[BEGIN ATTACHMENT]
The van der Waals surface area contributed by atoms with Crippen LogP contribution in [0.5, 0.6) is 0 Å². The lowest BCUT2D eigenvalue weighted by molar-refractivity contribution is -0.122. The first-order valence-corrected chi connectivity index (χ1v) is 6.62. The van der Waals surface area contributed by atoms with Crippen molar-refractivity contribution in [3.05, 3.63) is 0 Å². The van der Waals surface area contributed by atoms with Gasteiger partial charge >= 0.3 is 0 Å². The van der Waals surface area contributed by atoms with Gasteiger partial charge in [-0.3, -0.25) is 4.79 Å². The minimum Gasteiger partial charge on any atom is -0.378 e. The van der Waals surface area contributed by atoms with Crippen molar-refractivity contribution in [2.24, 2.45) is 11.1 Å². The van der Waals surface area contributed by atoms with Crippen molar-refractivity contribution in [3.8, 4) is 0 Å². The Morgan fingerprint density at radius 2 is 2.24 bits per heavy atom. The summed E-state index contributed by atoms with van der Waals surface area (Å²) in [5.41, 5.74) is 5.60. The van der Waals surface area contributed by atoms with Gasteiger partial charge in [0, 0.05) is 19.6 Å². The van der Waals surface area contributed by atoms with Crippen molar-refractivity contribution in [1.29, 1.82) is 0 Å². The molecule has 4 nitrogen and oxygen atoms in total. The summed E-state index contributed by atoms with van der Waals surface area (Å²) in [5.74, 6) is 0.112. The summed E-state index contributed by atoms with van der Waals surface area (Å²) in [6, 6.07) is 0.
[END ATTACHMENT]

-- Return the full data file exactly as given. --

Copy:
The van der Waals surface area contributed by atoms with Crippen LogP contribution in [0.5, 0.6) is 0 Å². The lowest BCUT2D eigenvalue weighted by molar-refractivity contribution is -0.122. The first-order valence-corrected chi connectivity index (χ1v) is 6.62. The van der Waals surface area contributed by atoms with Crippen molar-refractivity contribution in [3.05, 3.63) is 0 Å². The van der Waals surface area contributed by atoms with Gasteiger partial charge >= 0.3 is 0 Å². The van der Waals surface area contributed by atoms with Gasteiger partial charge in [-0.3, -0.25) is 4.79 Å². The minimum Gasteiger partial charge on any atom is -0.378 e. The van der Waals surface area contributed by atoms with Crippen molar-refractivity contribution in [2.24, 2.45) is 11.1 Å². The van der Waals surface area contributed by atoms with Crippen molar-refractivity contribution in [3.8, 4) is 0 Å². The Morgan fingerprint density at radius 2 is 2.24 bits per heavy atom. The summed E-state index contributed by atoms with van der Waals surface area (Å²) in [5.41, 5.74) is 5.60. The van der Waals surface area contributed by atoms with Gasteiger partial charge in [0, 0.05) is 19.6 Å². The van der Waals surface area contributed by atoms with Crippen molar-refractivity contribution in [1.29, 1.82) is 0 Å². The molecule has 4 nitrogen and oxygen atoms in total. The summed E-state index contributed by atoms with van der Waals surface area (Å²) in [5.74, 6) is 0.112. The summed E-state index contributed by atoms with van der Waals surface area (Å²) in [6, 6.07) is 0.